A massive integrative mathematical model of DNA double-strand break (DSB) generation, DSB repair system, p53 signaling network, and apoptosis induction pathway was constructed to explore the dominant factors of unknown criteria of cell fate decision. In the proposed model, intranuclear reactions were modeled as stochastic processes and cytoplasmic reactions as deterministic processes, and both reaction sets were simulated simultaneously. The simulated results at the single-cell level showed that the model generated several sustained oscillations (pulses) of p53, Mdm2, ATM, and Wip1, and cell-to-cell variability in the number of p53 pulses depended on IR intensity. In cell populations, the model generated damped p53 oscillations, and IR intensity affected the amplitude of the first p53 oscillation. Cells were then subjected to the same IR dose exhibiting apoptosis induction variability. These simulated results are in quantitative agreement with major biological findings observed in human breast cancer epithelial MCF7, NIH3T3, and fibrosarcoma cells, demonstrating that the proposed model was concededly biologically appropriate. Statistical analysis of the simulated results shows that the generation of multiple p53 pulses is a prerequisite for apoptosis induction. Furthermore, cells exhibited considerable individual variability in p53 dynamics, which correlated with intrinsic apoptosis induction. The simulated results based on the proposed model demonstrated that the stochasticity of intranuclear biochemical reaction processes controls the final decision of cell fate associated with DNA damage. Applying stochastic simulation to an exploration of intranuclear biochemical reaction processes is indispensable in enhancing the understanding of the dynamic characteristics of biological multi-layered systems of higher organisms.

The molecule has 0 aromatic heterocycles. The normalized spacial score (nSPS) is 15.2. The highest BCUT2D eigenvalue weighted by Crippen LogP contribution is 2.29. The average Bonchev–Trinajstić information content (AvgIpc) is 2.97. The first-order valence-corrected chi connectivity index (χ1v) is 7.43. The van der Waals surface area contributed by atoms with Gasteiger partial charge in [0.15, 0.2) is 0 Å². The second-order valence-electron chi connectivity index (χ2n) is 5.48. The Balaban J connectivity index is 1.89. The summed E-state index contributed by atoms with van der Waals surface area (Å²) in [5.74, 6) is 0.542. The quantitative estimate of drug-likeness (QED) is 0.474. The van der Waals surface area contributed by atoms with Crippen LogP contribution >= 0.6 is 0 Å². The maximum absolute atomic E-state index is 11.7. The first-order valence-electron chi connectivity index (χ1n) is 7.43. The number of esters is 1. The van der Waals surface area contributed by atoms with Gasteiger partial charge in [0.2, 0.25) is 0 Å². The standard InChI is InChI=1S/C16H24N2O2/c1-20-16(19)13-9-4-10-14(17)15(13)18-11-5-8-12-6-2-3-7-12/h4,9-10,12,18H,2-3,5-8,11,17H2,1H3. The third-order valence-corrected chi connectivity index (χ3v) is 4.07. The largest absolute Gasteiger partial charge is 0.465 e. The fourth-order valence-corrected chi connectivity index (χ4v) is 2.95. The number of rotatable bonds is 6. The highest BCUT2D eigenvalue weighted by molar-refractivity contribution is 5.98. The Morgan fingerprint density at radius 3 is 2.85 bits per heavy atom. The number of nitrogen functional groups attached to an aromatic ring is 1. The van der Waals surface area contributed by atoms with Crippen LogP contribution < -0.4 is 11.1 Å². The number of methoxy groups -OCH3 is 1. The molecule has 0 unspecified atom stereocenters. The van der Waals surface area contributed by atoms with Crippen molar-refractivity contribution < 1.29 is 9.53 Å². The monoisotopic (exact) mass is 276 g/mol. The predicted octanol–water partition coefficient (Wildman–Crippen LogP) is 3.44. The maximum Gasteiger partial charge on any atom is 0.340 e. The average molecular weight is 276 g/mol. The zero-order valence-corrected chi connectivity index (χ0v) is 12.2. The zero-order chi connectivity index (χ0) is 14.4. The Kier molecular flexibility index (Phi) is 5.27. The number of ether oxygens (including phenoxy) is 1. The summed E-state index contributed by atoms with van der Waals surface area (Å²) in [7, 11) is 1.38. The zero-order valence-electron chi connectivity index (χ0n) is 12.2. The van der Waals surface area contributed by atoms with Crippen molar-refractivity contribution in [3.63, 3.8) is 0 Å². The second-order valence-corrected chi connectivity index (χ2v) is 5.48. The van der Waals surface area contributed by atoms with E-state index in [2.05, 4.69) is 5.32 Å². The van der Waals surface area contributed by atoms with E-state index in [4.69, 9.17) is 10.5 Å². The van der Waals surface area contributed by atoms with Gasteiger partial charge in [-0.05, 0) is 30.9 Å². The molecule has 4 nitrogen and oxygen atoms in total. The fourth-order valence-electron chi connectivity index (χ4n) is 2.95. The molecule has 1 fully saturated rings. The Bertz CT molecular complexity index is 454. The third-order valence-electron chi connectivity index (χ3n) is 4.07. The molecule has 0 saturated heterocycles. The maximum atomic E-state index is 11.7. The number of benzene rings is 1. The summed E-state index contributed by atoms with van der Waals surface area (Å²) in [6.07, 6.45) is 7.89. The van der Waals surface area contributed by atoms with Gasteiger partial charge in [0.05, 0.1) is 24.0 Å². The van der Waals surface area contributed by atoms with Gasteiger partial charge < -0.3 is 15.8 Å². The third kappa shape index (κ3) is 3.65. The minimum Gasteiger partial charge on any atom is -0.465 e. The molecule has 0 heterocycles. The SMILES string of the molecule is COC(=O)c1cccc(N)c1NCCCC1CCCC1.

All Science Journal Classification (ASJC) codes
- Biochemistry, Genetics and Molecular Biology(all)
- Agricultural and Biological Sciences(all)